That ‘don't give up' attitude meant enough to the redshirt sophomore safety for him to have it permanently marked on his body.
Despite that mentality literally travelling with Deas everywhere he goes he did stop playing for a week during Georgia's spring practice.
"I admit at the beginning I was a little selfish," he said.
A native of Kissimmee, Fla., Deas appeared in all 14 games last season, recording three tackles while playing mostly on special teams. This offseason was rough on a secondary that had previously been teaming with depth. Two members were dismissed and three others suspended games for the upcoming season.
Still, Deas wasn't happy with his standing on the depth chart and started wondering if he stood a better chance for playing time elsewhere.
After wrestling with the decision Deas approached coach Mark Richt on March 30 to ask for his release.
"It was hard for me already because I love the school and it's a good program," he said.
Richt was supportive for the get go. He told Deas about his own struggles as a backup quarterback at Miami, about how he, too, had labored with the same thoughts of transferring.
"I can't even describe just how much appreciation I have for him and his program," Deas said. "He's willing to help me and guide me while I wanted to leave."
Deas was granted a release the following day.
He stayed away from the team for a week, but remained in Athens. He didn't practice and worked out by himself. Schools began to contact him, but Deas didn't feel right after having numerous conversations with other coaches.
"It was like, can I trust this guy?" Deas said. "Is he telling me lies? It was really a difficult process to go through."
Deas also stayed in contact with his Georgia teammates. Tight end Arthur Lynch had previously come close to transferring and had some perspective on the situation. He told Deas to call him if he needed advice.
"It's one of those things where you've got to trust yourself, your family and your faith," Lynch said. "It comes down to basically a gut feeling. Hopefully it will work out."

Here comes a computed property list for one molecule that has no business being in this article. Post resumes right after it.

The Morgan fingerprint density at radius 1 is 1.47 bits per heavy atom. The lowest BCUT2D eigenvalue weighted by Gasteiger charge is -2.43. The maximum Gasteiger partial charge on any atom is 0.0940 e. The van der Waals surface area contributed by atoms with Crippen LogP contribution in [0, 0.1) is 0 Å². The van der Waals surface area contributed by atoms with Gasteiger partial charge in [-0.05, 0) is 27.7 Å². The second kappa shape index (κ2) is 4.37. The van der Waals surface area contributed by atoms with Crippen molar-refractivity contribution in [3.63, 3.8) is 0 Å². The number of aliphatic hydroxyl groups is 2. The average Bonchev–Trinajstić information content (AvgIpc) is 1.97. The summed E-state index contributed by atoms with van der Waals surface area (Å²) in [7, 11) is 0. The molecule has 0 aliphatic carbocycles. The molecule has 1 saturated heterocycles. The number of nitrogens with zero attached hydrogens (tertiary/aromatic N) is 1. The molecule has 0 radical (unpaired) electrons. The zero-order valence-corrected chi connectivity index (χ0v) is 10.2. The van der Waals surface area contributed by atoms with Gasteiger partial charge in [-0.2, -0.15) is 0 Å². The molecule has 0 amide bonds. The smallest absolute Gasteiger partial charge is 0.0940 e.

A week after deciding to quit, Deas attended a cookout with several Georgia players. The guys were talking about what had happened earlier in the day during the team's second scrimmage of the spring. There were a lot of jokes, laughs and smiles.
Deas felt at home again, felt comfortable. He also felt guilt for leaving.
"That's when I realized this is where I need to be," he said. "Like God put me in this place and I shouldn't worry and try to force myself into decisions I'm not sure about."
And so a trip back to Richt's office was scheduled. During his time off Deas acknowledged he was being impatient. He was looking out for only his own interest – which is understandable, but in Deas' mind wasn't the right way to live.
"I had to sit back, look at myself and try to better myself and better my team and help out," he said. "Whatever I can do to try to help out win a national championship because that's what we want to do."
Richt welcomed Deas back with open arms, and he returned to practice earlier this week.
"It shows something to the recruits," Deas said. "They're going to have a comfort level going to a place where they have somebody they can trust. It's real genuine. I feel like that really stands out."
As for what role and how much playing time is in store for Deas going forward doesn't seem to matter as much as it did just a few weeks ago. He's happy to be at practice and knowing that he'll be at the next team cookout.
"Everyone in this program becomes a family," he said. "I really didn't know what I had until I stepped away from the program. I feel like it's a blessing to be accepted back, not just by coach Richt and my coaches, but my teammates and everybody."